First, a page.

Patrick Quirk, Vice President and General Manager, IT Systems at Vertiv, explores distributed networks, and how access, control, and full visibility is key for success. Quirk highlights technology like serial consoles, available to enable and simplify remote management of distributed networks and IT sites.
Worldwide data volume is projected to grow 61 percent by 2025 (IDC), creating significant challenges around latency and bandwidth for organizations with centralized IT assets in a core data center. To address these issues, networks are becoming more decentralized and pushing more computing to edge sites. The migration will continue in the coming years as new edge-enabled applications, such as smart cities, digital healthcare, and virtual and augmented reality gain traction.
In a recent survey of more than 800 global data center specialists for the Vertiv 2019 Data Center 2025 Report, participants who have edge sites today or expect to have them in 2025, projected an average 226% increase in the number of sites they will be required to support in the next five years.
Doing More with Less
While resources are becoming more distributed, expertise is not. The challenge of deploying and managing a growing number of IT sites will put a strain on many IT departments. Not only will personnel be asked to manage more sites, many of these sites will be in locations with little or no technical support, creating situations where equipment downtime takes longer to resolve.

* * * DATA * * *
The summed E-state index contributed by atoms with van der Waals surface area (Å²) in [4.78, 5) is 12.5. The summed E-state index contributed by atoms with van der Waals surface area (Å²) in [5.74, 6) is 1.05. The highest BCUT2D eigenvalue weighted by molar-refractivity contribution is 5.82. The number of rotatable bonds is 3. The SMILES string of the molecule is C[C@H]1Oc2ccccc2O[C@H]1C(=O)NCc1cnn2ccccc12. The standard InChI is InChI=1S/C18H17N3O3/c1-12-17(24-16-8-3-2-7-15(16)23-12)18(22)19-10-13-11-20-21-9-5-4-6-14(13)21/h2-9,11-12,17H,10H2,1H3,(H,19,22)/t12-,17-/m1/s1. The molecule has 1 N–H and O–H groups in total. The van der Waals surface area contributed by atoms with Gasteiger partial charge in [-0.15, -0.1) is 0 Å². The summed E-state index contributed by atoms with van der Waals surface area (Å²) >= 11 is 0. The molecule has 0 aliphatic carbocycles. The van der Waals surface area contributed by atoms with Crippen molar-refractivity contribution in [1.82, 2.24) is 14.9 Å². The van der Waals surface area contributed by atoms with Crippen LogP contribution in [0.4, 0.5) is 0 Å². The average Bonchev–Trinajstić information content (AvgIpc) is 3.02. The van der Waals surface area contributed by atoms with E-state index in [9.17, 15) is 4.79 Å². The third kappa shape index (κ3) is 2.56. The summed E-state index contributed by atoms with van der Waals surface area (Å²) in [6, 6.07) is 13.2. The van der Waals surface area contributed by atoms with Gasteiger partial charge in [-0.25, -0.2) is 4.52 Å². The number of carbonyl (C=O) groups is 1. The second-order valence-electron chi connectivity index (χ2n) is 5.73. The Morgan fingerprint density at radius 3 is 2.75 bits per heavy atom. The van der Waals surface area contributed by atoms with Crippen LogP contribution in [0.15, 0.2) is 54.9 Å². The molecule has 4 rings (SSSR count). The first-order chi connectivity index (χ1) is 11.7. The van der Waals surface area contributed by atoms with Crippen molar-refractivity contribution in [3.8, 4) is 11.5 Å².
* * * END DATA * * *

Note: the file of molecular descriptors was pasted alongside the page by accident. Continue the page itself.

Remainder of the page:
That’s where IT management tools deliver especially high value. By providing in-band and out-of-band remote access and monitoring of equipment across multiple sites, IT management tools increase the productivity of IT staff while helping maintain the availability of critical systems. Having secure and remote out-of-band connections directly to the physical KVM, Service Processor, USB, and serial ports complements in-band tools to create a more complete remote management solution. This unified approach enables faster diagnosis and reconfiguration or restoration of equipment to meet service level agreements and minimize downtime.
Specific benefits include:
- Faster Provisioning: Accessing multiple devices through a single switch or console enables those devices to be provisioned from one location in much less time than it would take to provision each device separately. This practice, which is common in data centers, can save even more time when applied to remote locations.
- Simplified Management: Software updates and other routine maintenance tasks are also greatly simplified by enabling access to multiple devices through switches or consoles. With these tools, IT administrators can gain centralized remote access to devices across multiple locations to streamline configuration, troubleshooting and monitoring.
- Reduced Mean Time to Repair (MTTR): IT management tools that provide both in-band and out-of-band access have proven their ability to reduce MTTR in the data center by enabling faster issue identification, and in some cases, remote resolution. These savings are amplified when applied to distributed locations that, without remote access, would require technician travel time just to identify the issue.
- Enhanced Security: Today’s IT management tools minimize the need to physically access IT systems and include support for smart card/common access card (CAC) readers and other physical security systems, enabling centralized management of access to critical facilities.
- Lower Operating Costs: Faster provisioning, improved management, and reduced MTTR all translate directly into lower operating costs while freeing resources to focus on strategic initiatives.
Connectivity as Availability and the Role of Serial Consoles